Before I made my Plum and Terra Cotta bodysuit, I tested the triangle lace cups to be sure they fit well. This Olive Branch stretch lace that I used for a toile (test garment) might seem like a strange choice, but it came from a damaged piece that was otherwise unsellable.
Can I tell you a secret? When you purchase a massive amount of textiles or elastics from a biiiig supplier, it’s basically accepted practice that you might not get the quantity you’re expecting. Or maybe you do… sort of. That 50-meter roll of lace, for example, might include 50 meters, sure!… but it might be in pieces, or there’s one or two places where it got chewed up in the loom, or (my personal favorite) I may unroll an otherwise pristine run of fabric to find a perfect circle chopped out of the very center (usually it’s done to calculate the weight of the fabric at the factory).
I get the honor of discovering these various imperfections usually right when I’m unrolling the material to pack your orders. What’s a #girlboss to do?
Waste not, want not. I keep a box full of these irregularly shaped chunks of fabric, laces, and elastics to use for test garments.
Can I tell you another secret? I was so pleased to find a good use for this gorgeous mossy-green and gold lace.
It was while rummaging around my scrap box that I happened to get the inspiration to pair the Olive Branch lace with terra cotta elastics. My main focus was testing the cup pieces, and attaching them to the wide band meant I could make a super simple bralette without worrying about extra pattern pieces beyond that.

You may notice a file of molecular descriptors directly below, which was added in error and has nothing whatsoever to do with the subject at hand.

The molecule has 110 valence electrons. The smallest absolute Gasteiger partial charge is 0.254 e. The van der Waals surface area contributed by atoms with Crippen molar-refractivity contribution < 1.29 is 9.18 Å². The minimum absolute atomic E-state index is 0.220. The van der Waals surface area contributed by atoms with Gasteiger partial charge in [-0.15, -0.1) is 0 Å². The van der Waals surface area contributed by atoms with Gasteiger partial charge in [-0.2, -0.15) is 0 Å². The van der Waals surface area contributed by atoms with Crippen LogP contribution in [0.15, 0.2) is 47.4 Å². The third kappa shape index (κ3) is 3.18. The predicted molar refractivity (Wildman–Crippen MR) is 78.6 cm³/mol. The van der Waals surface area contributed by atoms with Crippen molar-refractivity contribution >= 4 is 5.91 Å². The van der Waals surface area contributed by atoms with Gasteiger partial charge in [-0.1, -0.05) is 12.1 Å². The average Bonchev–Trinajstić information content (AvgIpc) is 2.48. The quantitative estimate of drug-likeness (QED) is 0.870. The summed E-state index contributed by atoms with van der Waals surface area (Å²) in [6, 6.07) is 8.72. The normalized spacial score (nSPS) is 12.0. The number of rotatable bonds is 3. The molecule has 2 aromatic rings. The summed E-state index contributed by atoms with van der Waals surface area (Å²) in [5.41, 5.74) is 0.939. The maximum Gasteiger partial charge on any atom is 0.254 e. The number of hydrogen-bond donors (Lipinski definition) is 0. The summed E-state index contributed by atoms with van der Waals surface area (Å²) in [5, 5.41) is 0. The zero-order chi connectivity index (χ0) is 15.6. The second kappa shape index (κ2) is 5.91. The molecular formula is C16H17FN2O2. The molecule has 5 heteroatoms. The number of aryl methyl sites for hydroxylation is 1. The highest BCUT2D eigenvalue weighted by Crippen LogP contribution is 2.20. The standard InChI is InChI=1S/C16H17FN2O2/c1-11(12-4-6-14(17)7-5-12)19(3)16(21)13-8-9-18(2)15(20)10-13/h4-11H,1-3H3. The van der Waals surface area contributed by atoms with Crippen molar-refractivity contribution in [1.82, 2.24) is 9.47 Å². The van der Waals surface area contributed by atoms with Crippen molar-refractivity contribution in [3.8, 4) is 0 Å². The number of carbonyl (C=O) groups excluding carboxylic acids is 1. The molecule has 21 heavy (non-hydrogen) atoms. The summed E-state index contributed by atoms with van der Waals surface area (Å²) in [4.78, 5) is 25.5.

Lace cups + wide band + shoulder straps + hook and eye closure = done
The cup pieces needed a bit of alterations for their next iteration, but this bralette was definitely wearable! I decided to make a matching set of panties using terra cotta stretch mesh and Olive Branch lace appliques.
I turned to a tried-and-true favorite panty pattern of mine, the Celeste panties by Ohhh Lulu. It’s a low-rise bikini brief with solid front and back pieces; the perfect canvas to jazz up with a few lace pieces.
I laid out the pattern and decided where I wanted my lace pieces to go, tracing new pattern pieces for the appliques. Each applique, one on the front and one on the back, was made up of two mirrored lace pieces that would be sewn together, which means I had to remember to add a seam allowance. (Need more tips? Check out our tutorial for creating perfectly mirrored lace pieces!)
For constructing the panties, I added each applique to its respective mesh piece first, so then I could simply continue sewing the rest of the panties without altering the instructions. I used plenty of pins to hold the lace in place, and the attached them with a narrow zigzag, carefully following along the scalloped edge of the lace.
I love the final look of the panties; the lace really adds an upgraded element to the pair, and also provides some opaqueness as well. By making sure that my lace pieces were perfectly mirrored when cutting and sewing, the end result is pleasing to look at and allows the gorgeous painterly design and gold details to take center stage.
What started as a test set soon became one of my new favorite color combinations! The olive and terra cotta are both warm and autumnal, and surprisingly complimentary. If you feel so inspired to recreate this set for yourself, you can find the Olive Branch and Terra Cotta lingerie kit in the shop now!